Davenport school superintendent explains intention to break state law

Davenport Superintendent

DAVENPORT, Iowa. (KWQC) — The Davenport School District is less than a month away from a critical state meeting. The School Budget Review Committee will take a closer look at Superintendent Art Tate’s decision to spend $175 more per student using reserve funds. Tate’s decision also means the District is violating state law.

This moment has been building for a couple of years now. The school board supported Tate’s decision to use reserves to back fill the difference in state aid for three school years. The District was able to do so without penalty because it had leftover spending authority. But that spending authority has now been used up, and the current spending will violate state law. School districts cannot spend more than what they’re authorized. Tate said without spending from the District’s reserves, future cuts would be too deep.

“We think this is important for our students and for every student in the state in districts that are not getting the full amount to spend on their student,” said Tate.

He plans to keep using the District’s reserves to soften the impact of budget cuts. State law says that’s illegal.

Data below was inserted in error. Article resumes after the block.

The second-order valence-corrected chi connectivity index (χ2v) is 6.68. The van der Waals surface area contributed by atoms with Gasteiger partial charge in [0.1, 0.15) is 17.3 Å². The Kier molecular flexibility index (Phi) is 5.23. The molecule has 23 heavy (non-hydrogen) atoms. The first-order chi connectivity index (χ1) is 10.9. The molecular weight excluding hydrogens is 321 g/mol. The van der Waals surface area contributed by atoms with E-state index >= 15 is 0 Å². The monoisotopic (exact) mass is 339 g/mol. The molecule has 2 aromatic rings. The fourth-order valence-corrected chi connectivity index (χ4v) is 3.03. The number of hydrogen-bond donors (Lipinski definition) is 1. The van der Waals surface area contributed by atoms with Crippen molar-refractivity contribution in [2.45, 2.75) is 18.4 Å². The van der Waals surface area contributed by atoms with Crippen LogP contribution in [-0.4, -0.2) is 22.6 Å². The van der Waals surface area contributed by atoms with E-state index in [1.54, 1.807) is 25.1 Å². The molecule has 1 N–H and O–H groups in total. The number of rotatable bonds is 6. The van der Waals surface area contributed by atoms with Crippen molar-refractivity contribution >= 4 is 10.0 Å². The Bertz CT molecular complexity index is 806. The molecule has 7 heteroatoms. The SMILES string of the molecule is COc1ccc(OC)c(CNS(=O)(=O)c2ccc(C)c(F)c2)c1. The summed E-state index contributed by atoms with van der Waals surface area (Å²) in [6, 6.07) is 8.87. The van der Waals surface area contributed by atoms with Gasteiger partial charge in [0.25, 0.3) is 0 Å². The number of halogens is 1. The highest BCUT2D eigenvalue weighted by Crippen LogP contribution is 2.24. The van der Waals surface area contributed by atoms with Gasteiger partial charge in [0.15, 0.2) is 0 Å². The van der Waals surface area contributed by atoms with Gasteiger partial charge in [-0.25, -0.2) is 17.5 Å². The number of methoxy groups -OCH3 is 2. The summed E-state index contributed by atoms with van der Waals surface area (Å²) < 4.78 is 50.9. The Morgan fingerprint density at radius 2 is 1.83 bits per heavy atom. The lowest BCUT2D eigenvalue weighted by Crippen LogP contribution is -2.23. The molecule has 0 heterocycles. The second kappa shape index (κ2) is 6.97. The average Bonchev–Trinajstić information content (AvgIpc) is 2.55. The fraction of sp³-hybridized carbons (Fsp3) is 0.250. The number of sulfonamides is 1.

“In this state they give you a ceiling, you can only spend so much, its authorized, and if you go above that amount than you are violating state law,” said Tate.

Tate will have to explain to a group of officials what he’s doing and why. He did so last year too. But this year is different because now the District is breaking state law.

Tate said, “The Department of Education might go after my license, they might go after the board saying you need to fire the superintendent because he is exceeding his authority.”

The District believes its cause is just. The state aid formula was created 40 years ago. TV-6 interviewed the author. He said lawmakers did the best they could back then, trying to balance property tax relief with getting equal funding per student, but some districts came out ahead of others.

Tate said, “That immediately divided the state, and that’s where we are today, that has not changed.”

Tate doesn’t expect the School Budget Review Committee to say yes to his plan. The problem goes deeper. It likely needs a legislative fix.

Tate said, “If they would admit, like the Governor has, this is wrong, let’s change it, here’s a ten-year plan, every year we’re going to add this much to each district till it comes up so we have the same cost per student.”

Davenport schools has drawn its line in the sand. Tate said without equal funding, students in half the districts across the state will continue to suffer.

“We need it now, I need programs, we need to keep programs going,” said Tate.

The school board unanimously approved to send this plan to the state two weeks ago. This is new territory for an Iowa school district. Even though the board has been talking with its lawyers, figuring out what could happen, no one really knows what will happen.

Tate will meet with the School Budget Review Committee on December 13th. TV-6 will be there as well.

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